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The American Academy of Pediatric Dentistry (AAPD) affirms that the use of fluoride as an adjunct in the prevention of caries is safe and effective. The AAPD encourages dentist and other health care providers, public health officials, and parents/ caregivers to optimize fluoride exposures to reduce the risk for caries and to enhance the remineralization of affected tooth structures.
This document was developed by the Liaison with Other Groups Committee and adopted in 1967. This is an update from the last revision in 2014. An electronic database search using the terms: fluoride, fluoridation, acidulated phosphate fluoride, fluoride varnish, fluoride therapy, and topical fluoride previously was conducted to develop and update this policy. The current update relied upon systematic reviews, expert opinions, and best current practices. The use of silver diamine fluoride is addressed in a separate AAPD policy.1
The adjustment of the fluoride level in community water supplies to optimal concentration is the most beneficial and inexpensive method of reducing the occurrence of caries.2 Long-term use of fluorides has reduced the cost of oral health care for children by as much as 50 percent.3 When public water is fluoridated to an optimal level, there is a 35 percent reduction in decayed, missing, and filled primary teeth and 26 percent fewer decayed, missing, and filled permanent teeth.4 The occurrence of fluorosis, causing esthetic concerns, has been reported to be 12 percent when public water contains 0.7 part per million (ppm) fluoride.4 When combined with other dietary, oral hygiene, and preventive measures5, the use of fluorides can further reduce the incidence of caries.
Professional fluoride products should only be applied by or under the direction of a dentist or physician who is familiar with the child’s oral health and has completed a caries risk assessment. When fluoridation of drinking water is impossible, effective fluoride supplementation can be achieved through the intake of daily fluoride supplements according to established guidelines.2,6-8 Before supplements are prescribed, it is essential to review dietary sources of fluoride (e.g., all drinking water sources, consumed beverages, prepared food, toothpaste) to determine the patient’s true exposure to fluoride,2,9,10 and to take into consideration the caries risk of the child. The mean fluoride concentration of ready-to-feed infant formulas in the U.S. is 0.15 ppm for milk-based formulas and 0.21 ppm for soy-based formulas.11 The more important issue, however, is the fluoride content of concentrated or powdered formula when reconstituted with fluoridated water. The range of fluoride in ppm for reconstituted powdered or liquid concentrate, when reconstituted with water containing 1 ppm fluoride, is 0.64–1.07.11 As the Environmental Protection Agency/Department of Health and Human Services’ recommendation12 for optimizing community water supplies to 0.7 ppm fluoride is instituted, fluorosis due to reconstituting infant formula with fluoridated water is less of an issue.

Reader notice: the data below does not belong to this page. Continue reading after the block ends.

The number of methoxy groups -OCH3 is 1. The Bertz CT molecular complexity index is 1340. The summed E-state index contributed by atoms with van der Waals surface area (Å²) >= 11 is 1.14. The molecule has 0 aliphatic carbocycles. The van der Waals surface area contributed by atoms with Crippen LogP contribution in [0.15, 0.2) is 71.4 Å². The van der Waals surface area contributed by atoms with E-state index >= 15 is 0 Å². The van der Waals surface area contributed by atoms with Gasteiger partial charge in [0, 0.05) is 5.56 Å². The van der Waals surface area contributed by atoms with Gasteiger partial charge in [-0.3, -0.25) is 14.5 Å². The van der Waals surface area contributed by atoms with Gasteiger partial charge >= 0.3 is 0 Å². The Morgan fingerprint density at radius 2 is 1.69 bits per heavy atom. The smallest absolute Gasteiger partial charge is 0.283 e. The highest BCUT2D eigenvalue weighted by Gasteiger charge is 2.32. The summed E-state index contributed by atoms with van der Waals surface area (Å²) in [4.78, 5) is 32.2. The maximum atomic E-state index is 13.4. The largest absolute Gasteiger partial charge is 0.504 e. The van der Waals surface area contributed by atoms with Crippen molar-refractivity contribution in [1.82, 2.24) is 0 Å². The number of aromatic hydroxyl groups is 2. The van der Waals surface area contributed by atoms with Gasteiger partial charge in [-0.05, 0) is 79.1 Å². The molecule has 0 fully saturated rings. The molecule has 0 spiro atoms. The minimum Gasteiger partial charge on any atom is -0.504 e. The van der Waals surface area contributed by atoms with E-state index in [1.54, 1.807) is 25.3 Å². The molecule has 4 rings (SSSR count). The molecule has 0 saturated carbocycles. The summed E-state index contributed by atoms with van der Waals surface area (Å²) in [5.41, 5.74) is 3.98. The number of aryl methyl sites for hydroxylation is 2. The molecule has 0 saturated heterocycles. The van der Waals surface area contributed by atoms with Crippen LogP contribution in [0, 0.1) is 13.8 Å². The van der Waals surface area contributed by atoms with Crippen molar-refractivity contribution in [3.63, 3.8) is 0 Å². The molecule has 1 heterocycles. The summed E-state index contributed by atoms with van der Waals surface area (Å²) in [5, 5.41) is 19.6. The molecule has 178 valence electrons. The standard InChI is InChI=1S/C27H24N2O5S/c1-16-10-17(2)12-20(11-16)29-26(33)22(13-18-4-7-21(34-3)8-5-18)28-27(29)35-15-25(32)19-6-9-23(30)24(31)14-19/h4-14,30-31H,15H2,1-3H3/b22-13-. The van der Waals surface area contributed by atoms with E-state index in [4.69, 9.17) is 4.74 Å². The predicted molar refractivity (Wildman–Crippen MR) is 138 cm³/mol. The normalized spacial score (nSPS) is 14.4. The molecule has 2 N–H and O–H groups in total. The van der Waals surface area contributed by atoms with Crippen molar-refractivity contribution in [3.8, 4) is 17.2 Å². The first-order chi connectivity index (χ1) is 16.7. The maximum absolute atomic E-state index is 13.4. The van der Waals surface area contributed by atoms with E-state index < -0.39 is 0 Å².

Significant cariostatic benefits can be achieved by the use of over-the-counter fluoride-containing preparations such as toothpastes, gels, and rinses, especially in areas without water fluoridation.2 The brushing of teeth with appropriate amounts of fluoride toothpaste twice daily for all children is encouraged.13 Monitoring children’s use of topical fluoride-containing products, including toothpaste, may prevent ingestion of excessive amounts of fluoride.13,14 Numerous clinical trials have confirmed the anti-caries effect of professional topical fluoride treatments, including 1.23 percent acidulated phosphate fluoride [(APF); 1.23 percent fluoride], five percent sodium fluoride varnish [(NaFV); 2.26 percent fluoride], 0.09 percent fluoride mouthrinse, and 0.5 percent fluoride gel/ paste.15 For children under the age of six years, five percent sodium fluoride varnish in unit doses,which reduce the potential for harm, is the recommended professionally-applied topical fluoride agent.15
A significant number of parents and caregivers are concerned about their child receiving fluoride and may refuse fluoride treatment even though fluoride is safe and effective.16 This is similar to opposition to community water fluoridation.17 Topical fluoride refusal and resistance may be a growing problem and mirror trends seen with vaccination refusal in medicine.